Children in the UK have poor health compared to other Western European countries, and there are large and increasing inequalities in child health, including for mental health and obesity. Over the last 20 years numerous reviews of evidence and policy have repeatedly emphasised the need to provide better support early in children’s lives if we are to have any chance of significantly reducing the inequalities in life chances experienced by people in the UK. The Due North report outlined two essential components that need to be in place to significantly influence child health inequalities at a population level. These included reducing social disadvantage and neighbourhood delivery of universal child health support with more intensive intervention for those who need it most, to break the link between social disadvantage and adverse outcomes. Giving every child the best start in life is a government priority, yet we currently lack validated measures to evaluate how health systems to support children at a neighbourhood level currently operate, are distributed and are changing over time.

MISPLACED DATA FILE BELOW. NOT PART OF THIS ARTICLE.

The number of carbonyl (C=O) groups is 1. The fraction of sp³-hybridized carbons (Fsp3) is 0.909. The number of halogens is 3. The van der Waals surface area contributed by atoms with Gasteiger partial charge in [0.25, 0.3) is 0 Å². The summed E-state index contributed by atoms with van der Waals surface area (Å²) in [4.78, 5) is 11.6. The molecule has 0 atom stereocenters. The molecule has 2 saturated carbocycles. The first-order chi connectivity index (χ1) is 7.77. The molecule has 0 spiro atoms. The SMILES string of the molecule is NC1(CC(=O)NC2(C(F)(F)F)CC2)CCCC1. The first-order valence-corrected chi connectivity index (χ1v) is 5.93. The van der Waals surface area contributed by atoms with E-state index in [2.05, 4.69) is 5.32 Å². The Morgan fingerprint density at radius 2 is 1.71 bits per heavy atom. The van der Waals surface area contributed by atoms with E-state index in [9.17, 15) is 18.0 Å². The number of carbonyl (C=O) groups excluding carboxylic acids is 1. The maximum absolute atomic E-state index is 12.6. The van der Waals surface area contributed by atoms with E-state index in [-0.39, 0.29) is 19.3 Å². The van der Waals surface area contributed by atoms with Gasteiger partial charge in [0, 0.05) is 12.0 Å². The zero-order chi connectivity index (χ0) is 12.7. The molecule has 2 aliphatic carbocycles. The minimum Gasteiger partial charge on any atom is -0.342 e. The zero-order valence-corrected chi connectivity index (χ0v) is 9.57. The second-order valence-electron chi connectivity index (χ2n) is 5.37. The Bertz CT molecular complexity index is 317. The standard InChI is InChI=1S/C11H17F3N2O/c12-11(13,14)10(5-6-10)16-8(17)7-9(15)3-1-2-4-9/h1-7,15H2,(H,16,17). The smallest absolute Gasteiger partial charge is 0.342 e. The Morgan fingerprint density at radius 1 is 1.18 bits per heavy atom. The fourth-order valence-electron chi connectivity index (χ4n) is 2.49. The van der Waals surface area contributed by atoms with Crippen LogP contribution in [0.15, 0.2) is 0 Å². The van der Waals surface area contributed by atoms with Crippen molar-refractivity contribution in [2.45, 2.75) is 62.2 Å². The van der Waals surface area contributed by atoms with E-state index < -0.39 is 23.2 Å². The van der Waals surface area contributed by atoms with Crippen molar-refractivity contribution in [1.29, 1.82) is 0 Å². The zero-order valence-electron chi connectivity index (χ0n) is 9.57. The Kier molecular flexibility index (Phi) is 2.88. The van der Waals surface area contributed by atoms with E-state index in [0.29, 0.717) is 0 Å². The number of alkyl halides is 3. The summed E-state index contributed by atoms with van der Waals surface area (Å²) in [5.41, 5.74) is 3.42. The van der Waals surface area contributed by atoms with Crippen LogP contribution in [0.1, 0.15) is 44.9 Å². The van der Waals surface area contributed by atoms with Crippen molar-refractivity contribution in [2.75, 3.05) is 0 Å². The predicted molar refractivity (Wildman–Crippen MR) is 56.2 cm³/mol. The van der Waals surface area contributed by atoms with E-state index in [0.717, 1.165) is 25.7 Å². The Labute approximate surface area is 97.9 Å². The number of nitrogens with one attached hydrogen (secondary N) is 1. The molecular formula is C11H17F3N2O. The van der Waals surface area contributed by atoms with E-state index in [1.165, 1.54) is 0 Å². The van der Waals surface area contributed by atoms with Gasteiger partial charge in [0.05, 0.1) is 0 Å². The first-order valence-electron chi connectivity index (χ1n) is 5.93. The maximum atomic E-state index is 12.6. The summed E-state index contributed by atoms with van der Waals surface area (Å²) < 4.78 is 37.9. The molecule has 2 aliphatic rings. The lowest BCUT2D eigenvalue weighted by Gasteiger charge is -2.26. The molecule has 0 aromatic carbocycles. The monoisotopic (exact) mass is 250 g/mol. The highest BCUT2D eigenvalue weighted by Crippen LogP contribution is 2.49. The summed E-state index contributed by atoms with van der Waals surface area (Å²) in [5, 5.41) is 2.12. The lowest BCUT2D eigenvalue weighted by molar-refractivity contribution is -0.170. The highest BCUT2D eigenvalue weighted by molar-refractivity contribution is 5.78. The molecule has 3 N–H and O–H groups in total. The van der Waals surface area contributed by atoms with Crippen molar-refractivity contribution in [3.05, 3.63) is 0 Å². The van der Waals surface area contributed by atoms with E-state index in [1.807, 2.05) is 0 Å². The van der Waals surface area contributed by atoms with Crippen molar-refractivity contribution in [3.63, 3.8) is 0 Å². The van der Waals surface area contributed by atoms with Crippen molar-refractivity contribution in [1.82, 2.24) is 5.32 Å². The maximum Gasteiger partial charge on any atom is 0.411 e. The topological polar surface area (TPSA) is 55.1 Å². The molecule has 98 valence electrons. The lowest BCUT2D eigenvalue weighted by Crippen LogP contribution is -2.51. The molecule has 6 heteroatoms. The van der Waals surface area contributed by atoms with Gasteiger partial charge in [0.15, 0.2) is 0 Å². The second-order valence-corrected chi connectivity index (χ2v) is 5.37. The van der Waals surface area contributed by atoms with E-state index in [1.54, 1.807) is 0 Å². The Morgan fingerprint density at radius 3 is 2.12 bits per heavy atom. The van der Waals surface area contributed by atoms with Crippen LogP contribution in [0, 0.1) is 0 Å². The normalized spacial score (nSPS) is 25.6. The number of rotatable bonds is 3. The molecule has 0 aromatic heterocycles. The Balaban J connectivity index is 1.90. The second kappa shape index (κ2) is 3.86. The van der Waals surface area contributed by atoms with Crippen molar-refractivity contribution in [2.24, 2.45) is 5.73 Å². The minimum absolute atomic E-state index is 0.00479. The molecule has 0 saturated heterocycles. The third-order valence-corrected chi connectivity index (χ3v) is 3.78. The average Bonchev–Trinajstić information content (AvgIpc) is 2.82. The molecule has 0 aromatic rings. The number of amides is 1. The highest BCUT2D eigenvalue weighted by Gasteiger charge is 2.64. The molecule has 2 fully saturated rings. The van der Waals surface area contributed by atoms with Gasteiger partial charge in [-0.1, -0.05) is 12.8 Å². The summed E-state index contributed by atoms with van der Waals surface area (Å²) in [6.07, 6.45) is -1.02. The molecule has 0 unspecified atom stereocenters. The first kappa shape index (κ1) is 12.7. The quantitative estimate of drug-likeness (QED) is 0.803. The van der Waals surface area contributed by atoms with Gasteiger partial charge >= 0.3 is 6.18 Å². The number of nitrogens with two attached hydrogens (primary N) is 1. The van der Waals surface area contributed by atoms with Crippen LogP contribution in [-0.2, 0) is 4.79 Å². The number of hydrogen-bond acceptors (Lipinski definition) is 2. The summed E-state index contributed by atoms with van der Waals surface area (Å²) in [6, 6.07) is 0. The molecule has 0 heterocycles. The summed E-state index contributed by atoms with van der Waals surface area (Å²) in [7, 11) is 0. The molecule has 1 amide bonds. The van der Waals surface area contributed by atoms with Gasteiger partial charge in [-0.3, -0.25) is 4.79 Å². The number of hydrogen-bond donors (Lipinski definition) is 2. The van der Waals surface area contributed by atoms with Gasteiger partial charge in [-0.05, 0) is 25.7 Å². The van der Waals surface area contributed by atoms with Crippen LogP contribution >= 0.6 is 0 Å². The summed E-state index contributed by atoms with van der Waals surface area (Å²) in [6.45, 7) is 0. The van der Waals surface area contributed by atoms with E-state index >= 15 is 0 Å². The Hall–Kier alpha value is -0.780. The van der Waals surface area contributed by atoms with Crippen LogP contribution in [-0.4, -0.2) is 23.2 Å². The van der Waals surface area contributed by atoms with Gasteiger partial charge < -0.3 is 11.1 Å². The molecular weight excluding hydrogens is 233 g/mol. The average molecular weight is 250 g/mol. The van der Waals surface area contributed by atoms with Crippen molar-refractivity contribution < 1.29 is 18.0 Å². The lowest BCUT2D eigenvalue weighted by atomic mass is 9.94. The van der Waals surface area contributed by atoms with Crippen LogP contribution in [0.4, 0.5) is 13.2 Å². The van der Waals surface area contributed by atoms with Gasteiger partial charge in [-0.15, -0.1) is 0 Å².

To address these challenges, we propose a programme of work with a focus on harnessing data to evaluate systems-based approaches for improving children and young people’s (CYP) outcomes. We will assess the changing inputs and outputs for CYP health at a local level, in order to explain inequalities in child health outcomes. We aim to identify the components of local system-wide approaches that promote cost-effective, equitable local policies, practice and early interventions for child health. The focus of this proposed work is on developing a data platforms, methods and hard outcome measures to evaluate the effectiveness and equity of local public health systems for CYP. Consistent with the SPHR principles, the programme addresses a major public health challenge drawing on the expertise across the collaboration.
Linking to the other work packages in the CYP programme, this work package therefore aims to:
1. Identify areas that have better child health despite adverse trends in determinants such as child poverty.
2. Develop longitudinal datasets for use in evaluation of systems change, and natural experiments.
3. Develop key quality indicators of public health measures relevant to children.